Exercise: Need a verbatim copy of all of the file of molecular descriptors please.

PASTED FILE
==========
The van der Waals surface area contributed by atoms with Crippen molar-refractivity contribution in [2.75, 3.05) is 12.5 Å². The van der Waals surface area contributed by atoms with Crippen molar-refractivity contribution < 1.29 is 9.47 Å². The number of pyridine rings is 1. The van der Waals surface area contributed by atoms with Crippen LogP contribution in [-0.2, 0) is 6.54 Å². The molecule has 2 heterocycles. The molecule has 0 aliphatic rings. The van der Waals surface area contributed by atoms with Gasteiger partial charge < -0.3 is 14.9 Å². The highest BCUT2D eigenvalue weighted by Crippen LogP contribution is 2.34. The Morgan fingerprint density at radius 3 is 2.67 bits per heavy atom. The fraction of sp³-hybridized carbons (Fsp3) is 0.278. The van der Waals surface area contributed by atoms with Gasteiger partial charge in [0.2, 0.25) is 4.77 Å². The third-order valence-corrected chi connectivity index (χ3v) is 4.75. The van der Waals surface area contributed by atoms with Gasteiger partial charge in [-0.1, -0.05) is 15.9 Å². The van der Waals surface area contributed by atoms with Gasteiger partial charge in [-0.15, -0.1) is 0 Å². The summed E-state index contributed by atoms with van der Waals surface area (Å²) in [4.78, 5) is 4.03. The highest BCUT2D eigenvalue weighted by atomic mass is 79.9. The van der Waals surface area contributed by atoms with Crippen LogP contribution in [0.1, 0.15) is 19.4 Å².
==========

The van der Waals surface area contributed by atoms with Crippen molar-refractivity contribution in [2.75, 3.05) is 12.5 Å². The van der Waals surface area contributed by atoms with Crippen molar-refractivity contribution < 1.29 is 9.47 Å². The number of pyridine rings is 1. The van der Waals surface area contributed by atoms with Crippen LogP contribution in [-0.2, 0) is 6.54 Å². The molecule has 2 heterocycles. The molecule has 0 aliphatic rings. The van der Waals surface area contributed by atoms with Gasteiger partial charge < -0.3 is 14.9 Å². The highest BCUT2D eigenvalue weighted by Crippen LogP contribution is 2.34. The Morgan fingerprint density at radius 3 is 2.67 bits per heavy atom. The fraction of sp³-hybridized carbons (Fsp3) is 0.278. The van der Waals surface area contributed by atoms with Gasteiger partial charge in [0.2, 0.25) is 4.77 Å². The third-order valence-corrected chi connectivity index (χ3v) is 4.75. The van der Waals surface area contributed by atoms with Gasteiger partial charge in [-0.1, -0.05) is 15.9 Å². The van der Waals surface area contributed by atoms with Gasteiger partial charge in [-0.15, -0.1) is 0 Å². The summed E-state index contributed by atoms with van der Waals surface area (Å²) in [4.78, 5) is 4.03. The highest BCUT2D eigenvalue weighted by atomic mass is 79.9. The van der Waals surface area contributed by atoms with Crippen LogP contribution in [0.1, 0.15) is 19.4 Å².